While the US business community attempted to fill a void left by US negotiators, Ryan says the lack of a powerful US voice will have consequences. “The extent to which parties will seek to re-open previous discussions remains to be seen.” For now, the UN process is under pressure, he says, pointing to the fact that some nations will not submit revised NDCs in 2020, something that is crucial if we are to avert the worst impacts of climate change and stay within the 1.5C of global warming.
Yet the handful of big ambitions made by companies during the two-week gathering were not insignificant. Should many more companies begin to collaborate, such as Barry Callebaut, Mondelez and other big players in the chocolate sector work together in scaling up a commitment to deforestation-free cocoa sourcing, collective corporate action could well be more effective than any incremental emissions reduction goals set by any one nation.
As in previous years at COP summits, fighting about who is going to pay for what pushed proceedings into over-time.
Article 9.5 of the Paris deal focuses on how developed nations report on the finance that flows to developing countries in a bid to improve forward planning and to help with the drawing up of climate plans. Developed countries claim that the demands of 9.5 go beyond what was originally agreed. Now, more time will be needed to discuss further before COP24.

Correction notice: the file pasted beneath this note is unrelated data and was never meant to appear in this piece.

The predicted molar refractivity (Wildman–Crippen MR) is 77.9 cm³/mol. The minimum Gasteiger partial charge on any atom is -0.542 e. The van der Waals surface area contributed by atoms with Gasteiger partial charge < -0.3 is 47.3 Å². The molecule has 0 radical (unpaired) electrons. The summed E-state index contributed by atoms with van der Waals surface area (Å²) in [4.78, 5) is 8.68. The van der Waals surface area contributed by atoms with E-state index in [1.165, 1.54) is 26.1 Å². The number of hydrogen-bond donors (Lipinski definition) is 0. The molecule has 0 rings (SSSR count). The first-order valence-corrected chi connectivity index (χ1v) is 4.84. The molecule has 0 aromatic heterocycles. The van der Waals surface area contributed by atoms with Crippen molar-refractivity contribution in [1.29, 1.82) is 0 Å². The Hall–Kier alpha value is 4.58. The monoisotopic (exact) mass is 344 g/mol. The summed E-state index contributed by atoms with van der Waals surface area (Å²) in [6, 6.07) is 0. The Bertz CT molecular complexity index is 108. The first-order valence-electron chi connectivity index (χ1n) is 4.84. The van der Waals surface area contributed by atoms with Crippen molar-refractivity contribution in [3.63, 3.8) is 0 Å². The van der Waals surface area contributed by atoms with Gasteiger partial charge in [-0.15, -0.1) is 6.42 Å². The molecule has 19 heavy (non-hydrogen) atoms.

Another finance-related sticking point was a lack of agreement as to what would happen to the Kyoto Protocol-connected Adaptation Fund, set up to support small-scale projects. In the end, it was agreed the fund would shift to support the Paris Agreement.
Human rights integration
Interestingly, a key COP23 side event highlighted human rights as an issue that ought to be better integrated into the climate action narrative.
For the most part, the rights of indigenous people, for example, were not included in the operative text of the Paris deal. Women, the impoverished, children, and the disabled are those said to be most vulnerable to climate change, displaced by related weather events and by land conflict disputes.
The resolution on human rights and climate change, formulated by the UN Human Rights Council earlier in 2017, designed to address cross border migration, is an important first step. But there will almost certainly be further discussions as to how protecting human rights, particularly in developing nations, becomes part of the climate action commitment process in the future.
Overall, while there was progress, COP23 left many frustrated at the pace of finalising a plan to take the world beyond 2020.
Some issues, such as accounting for emissions from fuels in the aviation and maritime sectors, and devising common metrics in the measurement of greenhouse gas emissions, reached a positive (if draft-form) conclusion. But the general feeling is that – as California governor Jerry Brown put it – the UN process continues to take “baby steps” in the right direction– which may, or may not, ultimately be enough.